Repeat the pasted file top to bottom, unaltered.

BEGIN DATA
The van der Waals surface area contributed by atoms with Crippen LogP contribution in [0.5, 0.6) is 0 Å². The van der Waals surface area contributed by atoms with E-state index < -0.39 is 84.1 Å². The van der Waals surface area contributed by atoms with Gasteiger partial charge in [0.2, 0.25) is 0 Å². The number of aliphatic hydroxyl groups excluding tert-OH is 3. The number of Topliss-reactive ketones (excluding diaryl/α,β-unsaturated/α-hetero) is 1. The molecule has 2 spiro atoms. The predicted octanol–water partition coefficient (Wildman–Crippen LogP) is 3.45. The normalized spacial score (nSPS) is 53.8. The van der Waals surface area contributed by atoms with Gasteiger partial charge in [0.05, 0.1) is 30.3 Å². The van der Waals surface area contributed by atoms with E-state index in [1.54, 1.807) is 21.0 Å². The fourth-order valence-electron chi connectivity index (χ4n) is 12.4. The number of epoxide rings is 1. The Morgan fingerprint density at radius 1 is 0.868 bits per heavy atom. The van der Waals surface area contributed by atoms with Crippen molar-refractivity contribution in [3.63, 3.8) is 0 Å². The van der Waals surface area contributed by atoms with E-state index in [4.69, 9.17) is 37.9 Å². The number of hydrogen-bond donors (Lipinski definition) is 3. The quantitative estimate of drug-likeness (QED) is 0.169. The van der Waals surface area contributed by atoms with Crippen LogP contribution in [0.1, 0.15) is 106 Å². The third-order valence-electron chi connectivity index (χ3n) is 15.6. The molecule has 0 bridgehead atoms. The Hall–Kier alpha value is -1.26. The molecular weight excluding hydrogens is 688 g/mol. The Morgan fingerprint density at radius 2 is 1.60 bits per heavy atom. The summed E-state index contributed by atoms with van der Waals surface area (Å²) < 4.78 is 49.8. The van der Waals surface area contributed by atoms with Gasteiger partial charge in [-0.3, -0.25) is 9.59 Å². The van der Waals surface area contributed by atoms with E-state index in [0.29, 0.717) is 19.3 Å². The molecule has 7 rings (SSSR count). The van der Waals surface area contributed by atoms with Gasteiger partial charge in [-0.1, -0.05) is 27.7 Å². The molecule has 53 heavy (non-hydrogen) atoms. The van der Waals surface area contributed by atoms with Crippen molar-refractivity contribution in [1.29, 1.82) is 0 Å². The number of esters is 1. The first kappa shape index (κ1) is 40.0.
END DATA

The van der Waals surface area contributed by atoms with Crippen LogP contribution in [0.5, 0.6) is 0 Å². The van der Waals surface area contributed by atoms with E-state index < -0.39 is 84.1 Å². The van der Waals surface area contributed by atoms with Gasteiger partial charge in [0.2, 0.25) is 0 Å². The number of aliphatic hydroxyl groups excluding tert-OH is 3. The number of Topliss-reactive ketones (excluding diaryl/α,β-unsaturated/α-hetero) is 1. The molecule has 2 spiro atoms. The predicted octanol–water partition coefficient (Wildman–Crippen LogP) is 3.45. The normalized spacial score (nSPS) is 53.8. The van der Waals surface area contributed by atoms with Gasteiger partial charge in [0.05, 0.1) is 30.3 Å². The van der Waals surface area contributed by atoms with E-state index in [1.54, 1.807) is 21.0 Å². The fourth-order valence-electron chi connectivity index (χ4n) is 12.4. The number of epoxide rings is 1. The Morgan fingerprint density at radius 1 is 0.868 bits per heavy atom. The van der Waals surface area contributed by atoms with Crippen molar-refractivity contribution in [3.63, 3.8) is 0 Å². The van der Waals surface area contributed by atoms with E-state index in [4.69, 9.17) is 37.9 Å². The number of hydrogen-bond donors (Lipinski definition) is 3. The quantitative estimate of drug-likeness (QED) is 0.169. The van der Waals surface area contributed by atoms with Crippen LogP contribution in [0.1, 0.15) is 106 Å². The third-order valence-electron chi connectivity index (χ3n) is 15.6. The molecule has 0 bridgehead atoms. The Hall–Kier alpha value is -1.26. The molecular weight excluding hydrogens is 688 g/mol. The Morgan fingerprint density at radius 2 is 1.60 bits per heavy atom. The summed E-state index contributed by atoms with van der Waals surface area (Å²) < 4.78 is 49.8. The van der Waals surface area contributed by atoms with Gasteiger partial charge in [-0.3, -0.25) is 9.59 Å². The van der Waals surface area contributed by atoms with E-state index in [0.29, 0.717) is 19.3 Å². The molecule has 7 rings (SSSR count). The van der Waals surface area contributed by atoms with Gasteiger partial charge in [-0.1, -0.05) is 27.7 Å². The molecule has 53 heavy (non-hydrogen) atoms. The van der Waals surface area contributed by atoms with Crippen molar-refractivity contribution in [1.29, 1.82) is 0 Å². The number of esters is 1. The first kappa shape index (κ1) is 40.0.